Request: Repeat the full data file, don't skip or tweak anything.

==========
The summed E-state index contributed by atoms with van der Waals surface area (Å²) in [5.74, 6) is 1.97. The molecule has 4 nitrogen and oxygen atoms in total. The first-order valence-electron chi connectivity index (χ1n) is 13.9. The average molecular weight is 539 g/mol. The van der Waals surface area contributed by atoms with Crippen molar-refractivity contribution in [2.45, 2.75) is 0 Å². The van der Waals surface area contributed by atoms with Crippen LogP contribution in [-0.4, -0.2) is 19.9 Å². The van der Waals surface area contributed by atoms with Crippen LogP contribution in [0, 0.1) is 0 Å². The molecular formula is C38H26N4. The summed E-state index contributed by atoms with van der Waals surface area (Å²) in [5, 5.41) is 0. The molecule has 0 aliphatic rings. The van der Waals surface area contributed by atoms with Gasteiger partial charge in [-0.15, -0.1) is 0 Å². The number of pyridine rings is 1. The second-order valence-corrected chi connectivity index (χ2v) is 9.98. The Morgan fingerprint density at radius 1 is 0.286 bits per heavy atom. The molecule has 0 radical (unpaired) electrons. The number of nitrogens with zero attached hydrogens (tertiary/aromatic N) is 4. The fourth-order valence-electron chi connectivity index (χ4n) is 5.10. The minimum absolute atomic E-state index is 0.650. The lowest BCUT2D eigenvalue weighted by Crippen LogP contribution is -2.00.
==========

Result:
The summed E-state index contributed by atoms with van der Waals surface area (Å²) in [5.74, 6) is 1.97. The molecule has 4 nitrogen and oxygen atoms in total. The first-order valence-electron chi connectivity index (χ1n) is 13.9. The average molecular weight is 539 g/mol. The van der Waals surface area contributed by atoms with Crippen molar-refractivity contribution in [2.45, 2.75) is 0 Å². The van der Waals surface area contributed by atoms with Crippen LogP contribution in [-0.4, -0.2) is 19.9 Å². The van der Waals surface area contributed by atoms with Crippen LogP contribution in [0, 0.1) is 0 Å². The molecular formula is C38H26N4. The summed E-state index contributed by atoms with van der Waals surface area (Å²) in [5, 5.41) is 0. The molecule has 0 aliphatic rings. The van der Waals surface area contributed by atoms with Gasteiger partial charge in [-0.15, -0.1) is 0 Å². The number of pyridine rings is 1. The second-order valence-corrected chi connectivity index (χ2v) is 9.98. The Morgan fingerprint density at radius 1 is 0.286 bits per heavy atom. The molecule has 0 radical (unpaired) electrons. The number of nitrogens with zero attached hydrogens (tertiary/aromatic N) is 4. The fourth-order valence-electron chi connectivity index (χ4n) is 5.10. The minimum absolute atomic E-state index is 0.650. The lowest BCUT2D eigenvalue weighted by Crippen LogP contribution is -2.00.